Rehabilitation is a structured treatment programme aimed at helping people struggling with substance abuse. Rehabilitation Centres can help individuals work toward a healthy, happy, and sober lifestyle.
There is not a set period of time that applies to everyone when it comes to rehabilitation. Programmes vary between 21 days to 1 year. However, some individuals benefit from longer treatment programmes to develop and maintain a steady recovery path.
There is no cure for addiction, but it can be managed effectively. Regardless of the duration of treatment, drug and alcohol addiction recovery does not conclude after the individual completes a rehabilitation programme. Recovery from substance addiction is an ongoing, lifelong process. Managing an addiction involves learning how to navigate through daily life without using substances, and involves hard work and dedication.
Relapse should not be viewed as a failure, but should instead be seen as an obstacle to overcome one’s lifelong journey to sobriety. It provides an opportunity to re-evaluate one’s path and get back into a programme that offers the support and help needed to maintain sobriety.
Many individuals who are struggling with addiction, complete more than one stay in rehabilitation centres before they are able to find their footing in their recovery journey. The only person who can manage your addiction is you, and rehabilitation programmes will help you build the skills necessary to maintain sobriety.
Effective drug treatment requires ongoing support, with after care and relapse prevention measures designed to follow detoxification and behavioural therapy. After care support services are recommended in order to reduce relapses and support long-term recovery.
After care and Support groups can be highly beneficial in recovery, as they can provide individuals with a strong network of likeminded individuals all striving for the same ultimate goal of sustained abstinence.
The idea of giving up something you crave for the rest of your life can seem daunting at best and impossible at worst. People abusing substances must permanently abstain from using the substance they have become addicted to, and they must limit or stop a problematic activity (depending on what it is). That is because these substances and behaviours powerfully affect the brain of someone who is addicted. Through effective treatment, people abusing substances can and do recover and learn to seek pleasure through healthier outlets. Complete abstinence from habit forming substances is the only way to achieve and maintain long-term sobriety.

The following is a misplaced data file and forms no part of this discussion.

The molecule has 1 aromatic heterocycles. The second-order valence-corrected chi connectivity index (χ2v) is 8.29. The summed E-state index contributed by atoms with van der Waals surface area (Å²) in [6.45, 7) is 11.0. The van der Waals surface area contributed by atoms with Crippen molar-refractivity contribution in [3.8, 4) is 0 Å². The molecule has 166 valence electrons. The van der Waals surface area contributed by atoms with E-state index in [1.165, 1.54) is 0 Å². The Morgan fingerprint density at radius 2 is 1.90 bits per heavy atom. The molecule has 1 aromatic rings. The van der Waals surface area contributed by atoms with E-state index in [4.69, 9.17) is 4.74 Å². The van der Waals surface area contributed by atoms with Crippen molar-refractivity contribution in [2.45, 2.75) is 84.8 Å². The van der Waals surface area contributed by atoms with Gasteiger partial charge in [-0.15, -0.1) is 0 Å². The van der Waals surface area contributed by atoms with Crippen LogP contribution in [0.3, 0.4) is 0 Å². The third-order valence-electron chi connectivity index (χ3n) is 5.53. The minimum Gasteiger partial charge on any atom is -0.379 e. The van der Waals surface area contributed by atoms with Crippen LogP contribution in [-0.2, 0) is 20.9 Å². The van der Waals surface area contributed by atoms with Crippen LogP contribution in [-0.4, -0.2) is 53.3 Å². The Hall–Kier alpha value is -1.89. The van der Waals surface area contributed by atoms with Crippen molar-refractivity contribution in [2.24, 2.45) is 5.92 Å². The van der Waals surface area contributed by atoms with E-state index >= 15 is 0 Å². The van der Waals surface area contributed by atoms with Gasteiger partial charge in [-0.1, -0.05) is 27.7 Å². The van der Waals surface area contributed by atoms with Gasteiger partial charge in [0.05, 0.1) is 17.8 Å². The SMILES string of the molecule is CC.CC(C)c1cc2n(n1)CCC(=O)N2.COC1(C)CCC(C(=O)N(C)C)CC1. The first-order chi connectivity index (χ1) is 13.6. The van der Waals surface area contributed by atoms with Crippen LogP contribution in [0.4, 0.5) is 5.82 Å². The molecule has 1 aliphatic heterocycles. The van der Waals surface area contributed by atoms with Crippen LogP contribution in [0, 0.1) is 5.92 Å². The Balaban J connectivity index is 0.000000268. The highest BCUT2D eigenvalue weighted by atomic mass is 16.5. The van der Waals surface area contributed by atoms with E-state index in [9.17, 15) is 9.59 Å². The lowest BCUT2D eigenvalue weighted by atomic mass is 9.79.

You do not need to be willing to stop or have “hit rock bottom” in order to move toward a life of recovery. Being forced into treatment by a loved one, your employer or even the court system is a source of external motivation. (The person does not attend a treatment programme because they want to. They attend because they have to.) Treatment can still be effective if you are still unsure if you want to stop abusing substances.
If you are asking this question, it may be because you realise that your use of a substance or a compulsive behaviour is disrupting your life.
Answer the following questions truthfully:
1. Have you felt the need to Cut down on your drinking or using?
2. Do you feel Annoyed by people complaining about your drinking or using?
3. Do you ever feel Guilty about your drinking or using?
4. Do you ever drink an Eye-opener in the morning to relieve shakes or to get going?
Should you answer yes to 2 or more of the questions go see a professional for a thorough assessment.
If you are struggling with substance abuse as well as a mental disorder, you are definitely not alone; many people are in the same situation. If you decide to seek treatment, it is essential that the programme you choose address both issues. Treatment that factors in both substance abuse and mental disorders will give you the best possible chance for a successful, lasting recovery.
At the Aurora Centre, the multi professional team will do a professional assessment and refer the patient for further psychiatric assessment if necessary.
Yes, in fact this is common. Those who have an addiction are likely to have what is called a “co-occurring disorder,” such as depression or anxiety. It is common for individuals to have more than one substance or process/behaviour addiction. Research clearly links substance abuse to problems like gambling, video gaming, disordered eating, internet use and compulsive sexual behaviour. Not every person who is abusing substances has multiple addictions or a psychological problem, but in general, there is a lot of overlap between conditions.
One of two methods of payment must be arranged before admission. Payment by cash (EFT) or by means of medical fund is accepted. The Centre also admits residents from the Free State who cannot afford the treatment fee as state subsidised patients as well as statutory referrals in terms of Act 70 of 2008. Screening criteria apply, and only a limited number of beds are available.